This is convenient when there's a rush in the kitchen (I share a house with three others) or I'm using all the burners on the hob. It lives in the utility room attached to the kitchen, as do the microwave and electric steamer. This gives us extra moving-around and counter space in the kitchen. Rice cookers are easy to use once you find the one that suits you—put in correct amounts of rice and water, switch it on, when the water is gone the cooker switches from “cook” to “keep warm”, and the rice is ready (although a little extra sitting time is often nice to finish it off—depends on the cooker, again).
I've cooked brown as well as white rice, and other grains too, in my rice cooker, but figuring this out requires a bit of experimentation and, again, different cookers work differently. Different grains require different amounts of water. You can even cook a whole meal in a rice cooker, and I've done this when getting in to the kitchen wasn't really possible (this was in a seven-person house a few years ago). Just add some chopped vegetables and tofu and a bit of extra liquid, and seasoning like veg stock powder, soy sauce, lemon juice, etc, when you put the rice and water in.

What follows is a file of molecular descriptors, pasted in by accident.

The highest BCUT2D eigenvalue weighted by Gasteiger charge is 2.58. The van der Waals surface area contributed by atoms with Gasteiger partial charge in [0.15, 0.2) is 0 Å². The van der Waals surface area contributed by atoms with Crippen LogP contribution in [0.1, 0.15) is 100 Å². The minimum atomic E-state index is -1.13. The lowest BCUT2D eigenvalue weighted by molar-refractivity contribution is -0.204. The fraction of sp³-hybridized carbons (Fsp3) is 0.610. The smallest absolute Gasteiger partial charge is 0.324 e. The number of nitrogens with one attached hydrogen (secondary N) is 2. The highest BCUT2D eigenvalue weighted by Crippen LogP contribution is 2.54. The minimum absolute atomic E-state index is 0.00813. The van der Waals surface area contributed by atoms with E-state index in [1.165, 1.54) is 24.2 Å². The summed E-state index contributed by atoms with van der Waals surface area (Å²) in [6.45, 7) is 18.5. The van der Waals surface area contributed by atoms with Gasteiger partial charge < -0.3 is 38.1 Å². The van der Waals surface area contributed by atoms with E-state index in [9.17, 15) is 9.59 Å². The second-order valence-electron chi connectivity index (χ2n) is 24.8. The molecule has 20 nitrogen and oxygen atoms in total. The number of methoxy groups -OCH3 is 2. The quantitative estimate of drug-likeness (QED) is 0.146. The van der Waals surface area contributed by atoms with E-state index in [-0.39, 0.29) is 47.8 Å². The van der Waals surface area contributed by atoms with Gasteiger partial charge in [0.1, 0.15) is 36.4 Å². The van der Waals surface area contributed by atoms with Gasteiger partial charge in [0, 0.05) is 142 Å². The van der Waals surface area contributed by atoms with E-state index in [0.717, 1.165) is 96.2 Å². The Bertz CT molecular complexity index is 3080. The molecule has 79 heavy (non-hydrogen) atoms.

Pan on the stove. Rice, water (quantities will vary depending on your pan—some lids make tighter seals than others, so the amount of boiling-off of water will vary), put in pan, put lid on, bring to boil, reduce heat, cook until done, but don't remove the lid, or steam will escape and you'll need to add extra boiling water. You'll learn by experience how long you need to cook it for it to be done to your taste. Here's an extract from Zen Vegetarian Cooking, by Soei Yoneda and Koei Hoshino:
“The mnemonic for cooking rice on wood-burning stoves is ato saki soro-soro, naka pa-pa, which means low heat at beginning and end and strong heat in the middle. The interpretation of this simple rule varies considerably.